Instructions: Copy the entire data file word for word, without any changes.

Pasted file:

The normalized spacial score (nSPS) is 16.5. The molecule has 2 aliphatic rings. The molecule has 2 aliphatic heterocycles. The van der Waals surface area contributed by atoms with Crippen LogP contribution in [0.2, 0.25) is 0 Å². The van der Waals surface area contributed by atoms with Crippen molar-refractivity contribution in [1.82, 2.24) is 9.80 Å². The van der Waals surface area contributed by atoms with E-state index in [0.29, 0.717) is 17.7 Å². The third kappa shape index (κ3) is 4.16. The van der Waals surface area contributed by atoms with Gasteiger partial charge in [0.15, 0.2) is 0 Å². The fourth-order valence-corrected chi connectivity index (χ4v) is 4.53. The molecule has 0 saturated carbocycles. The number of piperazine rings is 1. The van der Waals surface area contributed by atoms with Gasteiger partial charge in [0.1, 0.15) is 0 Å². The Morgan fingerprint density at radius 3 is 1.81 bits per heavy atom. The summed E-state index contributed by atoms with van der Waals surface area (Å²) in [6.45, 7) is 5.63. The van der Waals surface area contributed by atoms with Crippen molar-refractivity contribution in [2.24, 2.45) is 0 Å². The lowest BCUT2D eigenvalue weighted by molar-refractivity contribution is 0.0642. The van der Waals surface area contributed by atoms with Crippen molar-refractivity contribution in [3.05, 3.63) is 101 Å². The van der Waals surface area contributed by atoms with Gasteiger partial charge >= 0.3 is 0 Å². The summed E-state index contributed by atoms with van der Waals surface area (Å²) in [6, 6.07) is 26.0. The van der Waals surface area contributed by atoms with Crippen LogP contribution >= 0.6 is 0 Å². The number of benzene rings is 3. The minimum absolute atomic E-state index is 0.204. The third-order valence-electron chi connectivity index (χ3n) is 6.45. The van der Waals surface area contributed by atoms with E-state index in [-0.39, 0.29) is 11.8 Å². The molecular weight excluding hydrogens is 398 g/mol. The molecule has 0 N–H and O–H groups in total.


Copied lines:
The normalized spacial score (nSPS) is 16.5. The molecule has 2 aliphatic rings. The molecule has 2 aliphatic heterocycles. The van der Waals surface area contributed by atoms with Crippen LogP contribution in [0.2, 0.25) is 0 Å². The van der Waals surface area contributed by atoms with Crippen molar-refractivity contribution in [1.82, 2.24) is 9.80 Å². The van der Waals surface area contributed by atoms with E-state index in [0.29, 0.717) is 17.7 Å². The third kappa shape index (κ3) is 4.16. The van der Waals surface area contributed by atoms with Gasteiger partial charge in [0.15, 0.2) is 0 Å². The fourth-order valence-corrected chi connectivity index (χ4v) is 4.53. The molecule has 0 saturated carbocycles. The number of piperazine rings is 1. The van der Waals surface area contributed by atoms with Gasteiger partial charge in [0.1, 0.15) is 0 Å². The Morgan fingerprint density at radius 3 is 1.81 bits per heavy atom. The summed E-state index contributed by atoms with van der Waals surface area (Å²) in [6.45, 7) is 5.63. The van der Waals surface area contributed by atoms with Crippen molar-refractivity contribution in [2.24, 2.45) is 0 Å². The lowest BCUT2D eigenvalue weighted by molar-refractivity contribution is 0.0642. The van der Waals surface area contributed by atoms with Crippen molar-refractivity contribution in [3.05, 3.63) is 101 Å². The van der Waals surface area contributed by atoms with Gasteiger partial charge >= 0.3 is 0 Å². The summed E-state index contributed by atoms with van der Waals surface area (Å²) in [6, 6.07) is 26.0. The van der Waals surface area contributed by atoms with Crippen LogP contribution >= 0.6 is 0 Å². The number of benzene rings is 3. The minimum absolute atomic E-state index is 0.204. The third-order valence-electron chi connectivity index (χ3n) is 6.45. The van der Waals surface area contributed by atoms with E-state index in [-0.39, 0.29) is 11.8 Å². The molecular weight excluding hydrogens is 398 g/mol. The molecule has 0 N–H and O–H groups in total.